George W. NORTHRUP et al.
Henry J. WITKOWSKI, Jr., et al.
October 16, 2018
from the Superior Court, Judicial District of New Haven,
[Copyrighted Material Omitted]
[Copyrighted Material Omitted]
F. Gilman, Norwalk, for the appellants (plaintiffs).
R. Gerarde, with whom, on the brief, was Beatrice S. Jordan,
Hartford, for the appellees (defendants).
S. Bayer Hartford, and Tadhg Dooley, New Haven, filed a brief
for the city of Bridgeport et al. as amici curiae.
C.J., and Palmer, McDonald, DAuria, Kahn and Ecker, Js.
Conn. 160] This certified appeal requires us to consider the
continued vitality of this courts decision in Spitzer v.
Waterbury, 113 Conn. 84, 88, 154 A. 157 (1931), which
held that "[t]he work of constructing drains and sewers,
as well as that of keeping them in repair, is ministerial,
and the municipality is responsible for negligence in its
performance." The plaintiffs, Helen M. Northrup, George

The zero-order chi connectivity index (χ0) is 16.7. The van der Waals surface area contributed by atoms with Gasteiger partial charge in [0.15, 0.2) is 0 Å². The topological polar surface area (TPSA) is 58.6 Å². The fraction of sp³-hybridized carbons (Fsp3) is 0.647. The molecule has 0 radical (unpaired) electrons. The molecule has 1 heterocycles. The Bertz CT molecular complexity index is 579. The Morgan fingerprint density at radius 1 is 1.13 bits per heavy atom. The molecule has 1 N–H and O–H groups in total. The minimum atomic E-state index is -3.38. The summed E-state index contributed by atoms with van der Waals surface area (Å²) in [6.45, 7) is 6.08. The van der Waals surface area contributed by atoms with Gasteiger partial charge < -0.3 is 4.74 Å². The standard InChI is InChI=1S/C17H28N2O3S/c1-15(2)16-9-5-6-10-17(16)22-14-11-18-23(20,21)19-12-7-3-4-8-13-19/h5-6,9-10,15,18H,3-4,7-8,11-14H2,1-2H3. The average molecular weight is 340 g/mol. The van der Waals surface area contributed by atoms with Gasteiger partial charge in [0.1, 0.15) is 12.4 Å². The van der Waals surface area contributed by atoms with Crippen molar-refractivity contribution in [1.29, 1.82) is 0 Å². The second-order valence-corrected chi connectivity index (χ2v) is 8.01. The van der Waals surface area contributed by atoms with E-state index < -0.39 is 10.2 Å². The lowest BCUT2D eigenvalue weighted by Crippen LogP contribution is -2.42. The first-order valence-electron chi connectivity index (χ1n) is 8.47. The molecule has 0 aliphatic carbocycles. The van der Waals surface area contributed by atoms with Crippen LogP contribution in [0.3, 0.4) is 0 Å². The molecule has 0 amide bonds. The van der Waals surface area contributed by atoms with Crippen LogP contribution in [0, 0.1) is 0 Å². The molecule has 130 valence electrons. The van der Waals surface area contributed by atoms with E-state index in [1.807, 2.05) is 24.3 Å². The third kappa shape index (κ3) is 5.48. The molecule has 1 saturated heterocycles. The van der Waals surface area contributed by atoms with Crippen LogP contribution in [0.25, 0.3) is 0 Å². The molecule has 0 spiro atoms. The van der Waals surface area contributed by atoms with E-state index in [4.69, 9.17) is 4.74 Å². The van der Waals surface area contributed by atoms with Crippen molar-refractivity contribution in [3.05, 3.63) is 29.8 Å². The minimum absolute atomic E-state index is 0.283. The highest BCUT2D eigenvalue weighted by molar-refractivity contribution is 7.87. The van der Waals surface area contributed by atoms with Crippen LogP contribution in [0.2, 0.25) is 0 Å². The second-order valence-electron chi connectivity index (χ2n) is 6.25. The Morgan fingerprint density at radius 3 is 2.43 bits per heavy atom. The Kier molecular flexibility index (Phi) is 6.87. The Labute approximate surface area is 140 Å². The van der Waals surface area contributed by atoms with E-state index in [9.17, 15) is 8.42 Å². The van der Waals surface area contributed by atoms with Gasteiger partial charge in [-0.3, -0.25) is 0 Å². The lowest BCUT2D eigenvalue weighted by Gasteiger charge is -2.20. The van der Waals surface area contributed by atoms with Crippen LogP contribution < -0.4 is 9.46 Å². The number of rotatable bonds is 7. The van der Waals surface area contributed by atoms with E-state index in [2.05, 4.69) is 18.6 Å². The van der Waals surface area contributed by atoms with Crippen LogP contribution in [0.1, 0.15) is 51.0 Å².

W. Northrup, and Timothy Northrup, brought this action
against the defendants, the borough of Naugatuck (town) and
several town officials, claiming, inter alia, that the
defendants negligence in maintaining and repairing the
towns storm drains and drainage pipes had caused the
repeated flooding of the plaintiffs residence. The
plaintiffs now appeal, upon our granting of their petition
for certification, [332 Conn. 161]  from the judgment of the
Appellate Court affirming the trial courts granting of the
defendants motion for summary judgment on the ground that
the negligence claims were barred because, under more recent
cases refining and clarifying Spitzer, the
maintenance of storm drains and drainage systems is a
discretionary function subject to governmental immunity,
rather than a ministerial function, the negligent performance
of which can subject a municipality to liability.
Northrup v. Witkowski, 175 Conn.App. 223, 250, 167
A.3d 443 (2017). We disagree with the plaintiffs claim that
the Appellate Court improperly failed to follow
Spitzer because we conclude that decision must be
overruled in light of modern case law governing the
distinction between ministerial and discretionary duties.
Accordingly, we affirm the judgment of the Appellate Court.
opinion of the Appellate Court aptly sets forth the following
facts and procedural history. "The plaintiffs reside on
property located in the town at 61 Nettleton Avenue. On eight
different occasions between 2009 and 2012, the plaintiffs